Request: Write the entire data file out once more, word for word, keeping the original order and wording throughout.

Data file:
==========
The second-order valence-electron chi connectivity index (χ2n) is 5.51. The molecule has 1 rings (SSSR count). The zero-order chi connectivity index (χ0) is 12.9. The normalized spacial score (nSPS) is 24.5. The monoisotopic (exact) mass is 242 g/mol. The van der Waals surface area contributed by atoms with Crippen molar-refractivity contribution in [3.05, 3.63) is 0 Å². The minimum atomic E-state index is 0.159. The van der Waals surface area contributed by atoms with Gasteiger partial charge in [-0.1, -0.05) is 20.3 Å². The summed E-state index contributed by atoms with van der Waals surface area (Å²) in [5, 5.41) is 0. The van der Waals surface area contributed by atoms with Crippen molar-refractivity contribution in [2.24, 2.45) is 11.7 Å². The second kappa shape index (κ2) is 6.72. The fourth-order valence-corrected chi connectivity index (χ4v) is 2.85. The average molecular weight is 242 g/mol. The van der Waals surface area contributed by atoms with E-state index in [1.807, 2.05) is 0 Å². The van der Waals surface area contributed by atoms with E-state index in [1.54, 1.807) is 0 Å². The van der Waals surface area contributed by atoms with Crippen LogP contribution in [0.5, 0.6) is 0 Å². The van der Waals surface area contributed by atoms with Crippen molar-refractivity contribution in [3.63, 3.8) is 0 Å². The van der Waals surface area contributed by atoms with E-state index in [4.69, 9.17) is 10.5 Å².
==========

The second-order valence-electron chi connectivity index (χ2n) is 5.51. The molecule has 1 rings (SSSR count). The zero-order chi connectivity index (χ0) is 12.9. The normalized spacial score (nSPS) is 24.5. The monoisotopic (exact) mass is 242 g/mol. The van der Waals surface area contributed by atoms with Crippen molar-refractivity contribution in [3.05, 3.63) is 0 Å². The minimum atomic E-state index is 0.159. The van der Waals surface area contributed by atoms with Gasteiger partial charge in [-0.1, -0.05) is 20.3 Å². The summed E-state index contributed by atoms with van der Waals surface area (Å²) in [5, 5.41) is 0. The van der Waals surface area contributed by atoms with Crippen molar-refractivity contribution in [2.24, 2.45) is 11.7 Å². The second kappa shape index (κ2) is 6.72. The fourth-order valence-corrected chi connectivity index (χ4v) is 2.85. The average molecular weight is 242 g/mol. The van der Waals surface area contributed by atoms with E-state index in [1.807, 2.05) is 0 Å². The van der Waals surface area contributed by atoms with E-state index in [1.54, 1.807) is 0 Å². The van der Waals surface area contributed by atoms with Crippen LogP contribution in [0.5, 0.6) is 0 Å². The van der Waals surface area contributed by atoms with Crippen molar-refractivity contribution in [3.63, 3.8) is 0 Å². The van der Waals surface area contributed by atoms with E-state index in [4.69, 9.17) is 10.5 Å².